IBM’s Karolin Nakonz argued that 85% of people to business interactions will be with chatbots in the near future. Virtual agents are everywhere and they are becoming smarter but there is a need to have a character for them to match the branding. For instance, a military chatbot for providing information about life in the US army is given a soldier personality that interacts with people in a fun and appropriate for military purposes way. However, if you were to use a chatbot in a hospital, this agent should have a different approach as the settings are different and more sensitive.
Along these lines, there was the case of Babylon health, an online doctor and consultation service provider, that is able to diagnose patients with the use of an intelligent chatbot. Babylon demonstrated how this technology works. The chatbot asks the patient a series of questions, that adapt depending on user’s input, in order to reach a diagnosis. If deemed necessary the patient is asked to book an appointment with a GP over the internet.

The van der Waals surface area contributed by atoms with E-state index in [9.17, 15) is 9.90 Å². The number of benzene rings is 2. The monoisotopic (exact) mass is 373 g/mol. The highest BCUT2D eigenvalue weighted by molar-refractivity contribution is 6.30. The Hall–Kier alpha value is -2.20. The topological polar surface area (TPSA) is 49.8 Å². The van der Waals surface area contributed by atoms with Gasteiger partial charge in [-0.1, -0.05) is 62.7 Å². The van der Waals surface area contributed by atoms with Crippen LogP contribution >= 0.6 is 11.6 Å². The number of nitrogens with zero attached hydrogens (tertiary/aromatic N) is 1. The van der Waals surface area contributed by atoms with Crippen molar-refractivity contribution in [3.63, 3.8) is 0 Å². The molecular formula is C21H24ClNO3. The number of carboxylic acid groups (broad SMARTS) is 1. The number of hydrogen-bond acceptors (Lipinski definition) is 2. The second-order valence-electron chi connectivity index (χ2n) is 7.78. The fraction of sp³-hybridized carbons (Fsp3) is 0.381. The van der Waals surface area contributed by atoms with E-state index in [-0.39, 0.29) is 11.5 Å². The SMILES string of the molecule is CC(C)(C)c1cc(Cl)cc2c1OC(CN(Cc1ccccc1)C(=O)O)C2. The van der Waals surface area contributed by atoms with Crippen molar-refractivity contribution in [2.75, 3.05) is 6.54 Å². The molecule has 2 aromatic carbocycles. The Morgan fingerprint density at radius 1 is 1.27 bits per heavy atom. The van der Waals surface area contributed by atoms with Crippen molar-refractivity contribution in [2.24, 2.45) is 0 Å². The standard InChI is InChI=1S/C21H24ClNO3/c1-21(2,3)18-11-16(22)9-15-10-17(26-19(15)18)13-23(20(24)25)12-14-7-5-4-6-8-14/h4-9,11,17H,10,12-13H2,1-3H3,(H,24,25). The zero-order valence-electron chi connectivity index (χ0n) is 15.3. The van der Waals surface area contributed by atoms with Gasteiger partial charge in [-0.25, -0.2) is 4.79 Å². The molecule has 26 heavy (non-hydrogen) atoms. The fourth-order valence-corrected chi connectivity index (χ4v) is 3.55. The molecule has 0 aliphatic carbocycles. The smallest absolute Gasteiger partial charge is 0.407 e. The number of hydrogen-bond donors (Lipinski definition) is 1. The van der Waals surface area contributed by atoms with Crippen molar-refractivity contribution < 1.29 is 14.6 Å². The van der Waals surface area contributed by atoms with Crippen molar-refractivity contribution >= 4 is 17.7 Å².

AI could help healthcare in general and could be essential in the future. There is so many data available, mostly unstructured but utilising them could potentially save life. Dr. Rebecca Pope (KPMG) has once said that we could use AI, not to replace doctors but to enable them with the use of the powerful tool called AI. In practice, this could maybe mean for example that an AI system prioritise medical cases based on severity to potentially save lives.